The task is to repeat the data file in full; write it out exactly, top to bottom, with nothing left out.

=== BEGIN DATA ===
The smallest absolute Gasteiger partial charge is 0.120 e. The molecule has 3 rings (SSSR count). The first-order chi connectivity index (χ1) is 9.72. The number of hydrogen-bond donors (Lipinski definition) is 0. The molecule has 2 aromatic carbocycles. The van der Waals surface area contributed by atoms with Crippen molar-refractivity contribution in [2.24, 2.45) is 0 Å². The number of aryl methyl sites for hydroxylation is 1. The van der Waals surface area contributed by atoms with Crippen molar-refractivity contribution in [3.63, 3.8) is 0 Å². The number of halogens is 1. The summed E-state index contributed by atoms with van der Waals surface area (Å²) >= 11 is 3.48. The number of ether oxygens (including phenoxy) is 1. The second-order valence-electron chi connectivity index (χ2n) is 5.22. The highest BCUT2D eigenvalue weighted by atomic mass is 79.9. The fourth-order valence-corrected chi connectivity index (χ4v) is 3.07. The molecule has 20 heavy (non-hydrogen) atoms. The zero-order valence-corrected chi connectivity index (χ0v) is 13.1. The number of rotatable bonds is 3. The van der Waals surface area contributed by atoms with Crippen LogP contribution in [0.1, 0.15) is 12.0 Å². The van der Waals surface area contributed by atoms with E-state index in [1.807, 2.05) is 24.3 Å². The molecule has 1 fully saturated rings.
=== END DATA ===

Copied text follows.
The smallest absolute Gasteiger partial charge is 0.120 e. The molecule has 3 rings (SSSR count). The first-order chi connectivity index (χ1) is 9.72. The number of hydrogen-bond donors (Lipinski definition) is 0. The molecule has 2 aromatic carbocycles. The van der Waals surface area contributed by atoms with Crippen molar-refractivity contribution in [2.24, 2.45) is 0 Å². The number of aryl methyl sites for hydroxylation is 1. The van der Waals surface area contributed by atoms with Crippen molar-refractivity contribution in [3.63, 3.8) is 0 Å². The number of halogens is 1. The summed E-state index contributed by atoms with van der Waals surface area (Å²) >= 11 is 3.48. The number of ether oxygens (including phenoxy) is 1. The second-order valence-electron chi connectivity index (χ2n) is 5.22. The highest BCUT2D eigenvalue weighted by atomic mass is 79.9. The fourth-order valence-corrected chi connectivity index (χ4v) is 3.07. The molecule has 20 heavy (non-hydrogen) atoms. The zero-order valence-corrected chi connectivity index (χ0v) is 13.1. The number of rotatable bonds is 3. The van der Waals surface area contributed by atoms with Crippen LogP contribution in [0.1, 0.15) is 12.0 Å². The van der Waals surface area contributed by atoms with E-state index in [1.807, 2.05) is 24.3 Å². The molecule has 1 fully saturated rings.